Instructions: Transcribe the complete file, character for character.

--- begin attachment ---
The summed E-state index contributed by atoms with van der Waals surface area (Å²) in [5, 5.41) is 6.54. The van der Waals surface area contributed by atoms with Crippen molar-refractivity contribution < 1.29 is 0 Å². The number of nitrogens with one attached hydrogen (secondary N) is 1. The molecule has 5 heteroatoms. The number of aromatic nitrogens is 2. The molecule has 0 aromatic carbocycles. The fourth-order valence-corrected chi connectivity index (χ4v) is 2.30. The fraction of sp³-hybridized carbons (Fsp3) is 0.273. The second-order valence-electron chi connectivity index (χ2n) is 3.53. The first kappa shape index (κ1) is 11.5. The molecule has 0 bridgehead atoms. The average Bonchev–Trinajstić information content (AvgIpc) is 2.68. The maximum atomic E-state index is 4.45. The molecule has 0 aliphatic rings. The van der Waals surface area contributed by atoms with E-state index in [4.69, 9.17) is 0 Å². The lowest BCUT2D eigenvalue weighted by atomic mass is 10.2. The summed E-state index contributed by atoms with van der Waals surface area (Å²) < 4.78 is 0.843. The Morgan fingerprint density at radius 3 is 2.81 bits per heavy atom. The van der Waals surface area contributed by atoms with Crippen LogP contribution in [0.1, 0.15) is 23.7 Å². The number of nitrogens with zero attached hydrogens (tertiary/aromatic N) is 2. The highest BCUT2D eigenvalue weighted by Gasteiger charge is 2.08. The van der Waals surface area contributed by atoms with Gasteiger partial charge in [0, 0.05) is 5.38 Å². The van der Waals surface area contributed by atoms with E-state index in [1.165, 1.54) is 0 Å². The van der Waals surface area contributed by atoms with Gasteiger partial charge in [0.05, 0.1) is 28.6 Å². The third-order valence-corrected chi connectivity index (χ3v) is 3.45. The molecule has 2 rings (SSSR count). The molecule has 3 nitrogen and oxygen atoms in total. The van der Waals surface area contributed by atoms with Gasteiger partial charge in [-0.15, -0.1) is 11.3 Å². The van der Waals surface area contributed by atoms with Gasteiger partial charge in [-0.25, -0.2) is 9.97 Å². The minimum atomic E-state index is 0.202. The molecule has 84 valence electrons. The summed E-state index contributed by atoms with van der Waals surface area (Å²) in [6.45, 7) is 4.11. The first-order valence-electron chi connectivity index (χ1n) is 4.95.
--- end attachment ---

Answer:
The summed E-state index contributed by atoms with van der Waals surface area (Å²) in [5, 5.41) is 6.54. The van der Waals surface area contributed by atoms with Crippen molar-refractivity contribution < 1.29 is 0 Å². The number of nitrogens with one attached hydrogen (secondary N) is 1. The molecule has 5 heteroatoms. The number of aromatic nitrogens is 2. The molecule has 0 aromatic carbocycles. The fourth-order valence-corrected chi connectivity index (χ4v) is 2.30. The fraction of sp³-hybridized carbons (Fsp3) is 0.273. The second-order valence-electron chi connectivity index (χ2n) is 3.53. The first kappa shape index (κ1) is 11.5. The molecule has 0 bridgehead atoms. The average Bonchev–Trinajstić information content (AvgIpc) is 2.68. The maximum atomic E-state index is 4.45. The molecule has 0 aliphatic rings. The van der Waals surface area contributed by atoms with E-state index in [4.69, 9.17) is 0 Å². The lowest BCUT2D eigenvalue weighted by atomic mass is 10.2. The summed E-state index contributed by atoms with van der Waals surface area (Å²) < 4.78 is 0.843. The Morgan fingerprint density at radius 3 is 2.81 bits per heavy atom. The van der Waals surface area contributed by atoms with Crippen LogP contribution in [0.1, 0.15) is 23.7 Å². The number of nitrogens with zero attached hydrogens (tertiary/aromatic N) is 2. The highest BCUT2D eigenvalue weighted by Gasteiger charge is 2.08. The van der Waals surface area contributed by atoms with Gasteiger partial charge in [0, 0.05) is 5.38 Å². The van der Waals surface area contributed by atoms with E-state index in [1.165, 1.54) is 0 Å². The van der Waals surface area contributed by atoms with Gasteiger partial charge in [0.05, 0.1) is 28.6 Å². The third-order valence-corrected chi connectivity index (χ3v) is 3.45. The molecule has 2 rings (SSSR count). The molecule has 3 nitrogen and oxygen atoms in total. The van der Waals surface area contributed by atoms with Gasteiger partial charge in [-0.15, -0.1) is 11.3 Å². The van der Waals surface area contributed by atoms with Gasteiger partial charge in [-0.25, -0.2) is 9.97 Å². The minimum atomic E-state index is 0.202. The molecule has 84 valence electrons. The summed E-state index contributed by atoms with van der Waals surface area (Å²) in [6.45, 7) is 4.11. The first-order valence-electron chi connectivity index (χ1n) is 4.95.